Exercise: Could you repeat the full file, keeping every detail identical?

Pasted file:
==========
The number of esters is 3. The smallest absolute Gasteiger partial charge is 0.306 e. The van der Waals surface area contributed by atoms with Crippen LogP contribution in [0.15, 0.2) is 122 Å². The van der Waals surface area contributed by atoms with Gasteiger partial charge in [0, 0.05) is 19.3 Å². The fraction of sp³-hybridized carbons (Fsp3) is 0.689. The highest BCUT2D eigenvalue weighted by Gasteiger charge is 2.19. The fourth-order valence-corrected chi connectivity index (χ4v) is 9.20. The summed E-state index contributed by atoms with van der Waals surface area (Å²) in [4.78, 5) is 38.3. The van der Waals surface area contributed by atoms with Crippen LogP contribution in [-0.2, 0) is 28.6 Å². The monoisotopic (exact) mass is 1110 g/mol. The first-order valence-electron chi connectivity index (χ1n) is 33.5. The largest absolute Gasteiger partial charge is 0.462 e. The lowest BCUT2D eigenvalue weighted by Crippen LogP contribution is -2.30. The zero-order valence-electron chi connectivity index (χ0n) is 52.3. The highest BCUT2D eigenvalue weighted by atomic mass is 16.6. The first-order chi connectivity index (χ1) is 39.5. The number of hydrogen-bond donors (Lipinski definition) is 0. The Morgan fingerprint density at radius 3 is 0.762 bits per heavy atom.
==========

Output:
The number of esters is 3. The smallest absolute Gasteiger partial charge is 0.306 e. The van der Waals surface area contributed by atoms with Crippen LogP contribution in [0.15, 0.2) is 122 Å². The van der Waals surface area contributed by atoms with Gasteiger partial charge in [0, 0.05) is 19.3 Å². The fraction of sp³-hybridized carbons (Fsp3) is 0.689. The highest BCUT2D eigenvalue weighted by Gasteiger charge is 2.19. The fourth-order valence-corrected chi connectivity index (χ4v) is 9.20. The summed E-state index contributed by atoms with van der Waals surface area (Å²) in [4.78, 5) is 38.3. The van der Waals surface area contributed by atoms with Crippen LogP contribution in [-0.2, 0) is 28.6 Å². The monoisotopic (exact) mass is 1110 g/mol. The first-order valence-electron chi connectivity index (χ1n) is 33.5. The largest absolute Gasteiger partial charge is 0.462 e. The lowest BCUT2D eigenvalue weighted by Crippen LogP contribution is -2.30. The zero-order valence-electron chi connectivity index (χ0n) is 52.3. The highest BCUT2D eigenvalue weighted by atomic mass is 16.6. The first-order chi connectivity index (χ1) is 39.5. The number of hydrogen-bond donors (Lipinski definition) is 0. The Morgan fingerprint density at radius 3 is 0.762 bits per heavy atom.